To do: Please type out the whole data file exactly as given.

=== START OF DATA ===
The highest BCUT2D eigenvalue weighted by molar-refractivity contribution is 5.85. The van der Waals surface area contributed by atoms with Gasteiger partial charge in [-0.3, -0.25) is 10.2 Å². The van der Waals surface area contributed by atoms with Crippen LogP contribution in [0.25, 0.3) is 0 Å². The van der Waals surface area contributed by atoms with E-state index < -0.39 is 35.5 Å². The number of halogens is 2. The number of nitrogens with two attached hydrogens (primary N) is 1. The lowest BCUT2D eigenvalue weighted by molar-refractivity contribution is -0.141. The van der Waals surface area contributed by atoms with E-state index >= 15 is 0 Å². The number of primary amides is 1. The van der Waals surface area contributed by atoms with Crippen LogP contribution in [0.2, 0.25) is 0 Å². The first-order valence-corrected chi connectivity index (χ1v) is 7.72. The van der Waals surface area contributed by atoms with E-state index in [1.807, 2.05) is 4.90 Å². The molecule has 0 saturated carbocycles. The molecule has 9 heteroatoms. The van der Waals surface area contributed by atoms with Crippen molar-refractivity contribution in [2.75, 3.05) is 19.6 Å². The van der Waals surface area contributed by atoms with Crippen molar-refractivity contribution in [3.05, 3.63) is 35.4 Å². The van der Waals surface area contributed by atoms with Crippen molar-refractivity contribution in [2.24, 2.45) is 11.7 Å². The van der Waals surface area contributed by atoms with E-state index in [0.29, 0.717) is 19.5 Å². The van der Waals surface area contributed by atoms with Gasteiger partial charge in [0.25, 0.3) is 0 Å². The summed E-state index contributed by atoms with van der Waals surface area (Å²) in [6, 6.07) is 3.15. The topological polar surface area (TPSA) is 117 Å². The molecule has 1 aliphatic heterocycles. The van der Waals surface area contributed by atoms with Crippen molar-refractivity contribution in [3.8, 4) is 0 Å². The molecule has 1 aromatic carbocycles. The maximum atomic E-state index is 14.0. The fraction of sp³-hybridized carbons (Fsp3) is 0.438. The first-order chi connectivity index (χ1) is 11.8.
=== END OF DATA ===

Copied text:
The highest BCUT2D eigenvalue weighted by molar-refractivity contribution is 5.85. The van der Waals surface area contributed by atoms with Gasteiger partial charge in [-0.3, -0.25) is 10.2 Å². The van der Waals surface area contributed by atoms with Crippen LogP contribution in [0.25, 0.3) is 0 Å². The van der Waals surface area contributed by atoms with E-state index < -0.39 is 35.5 Å². The number of halogens is 2. The number of nitrogens with two attached hydrogens (primary N) is 1. The lowest BCUT2D eigenvalue weighted by molar-refractivity contribution is -0.141. The van der Waals surface area contributed by atoms with E-state index >= 15 is 0 Å². The number of primary amides is 1. The van der Waals surface area contributed by atoms with Crippen LogP contribution in [0.2, 0.25) is 0 Å². The first-order valence-corrected chi connectivity index (χ1v) is 7.72. The van der Waals surface area contributed by atoms with E-state index in [1.807, 2.05) is 4.90 Å². The molecule has 0 saturated carbocycles. The molecule has 9 heteroatoms. The van der Waals surface area contributed by atoms with Crippen molar-refractivity contribution in [2.75, 3.05) is 19.6 Å². The van der Waals surface area contributed by atoms with Crippen molar-refractivity contribution in [3.05, 3.63) is 35.4 Å². The van der Waals surface area contributed by atoms with Crippen molar-refractivity contribution in [2.24, 2.45) is 11.7 Å². The van der Waals surface area contributed by atoms with E-state index in [0.29, 0.717) is 19.5 Å². The van der Waals surface area contributed by atoms with Gasteiger partial charge in [0.25, 0.3) is 0 Å². The summed E-state index contributed by atoms with van der Waals surface area (Å²) in [6, 6.07) is 3.15. The topological polar surface area (TPSA) is 117 Å². The molecule has 1 aliphatic heterocycles. The van der Waals surface area contributed by atoms with Crippen molar-refractivity contribution in [3.8, 4) is 0 Å². The molecule has 1 aromatic carbocycles. The maximum atomic E-state index is 14.0. The fraction of sp³-hybridized carbons (Fsp3) is 0.438. The first-order chi connectivity index (χ1) is 11.8.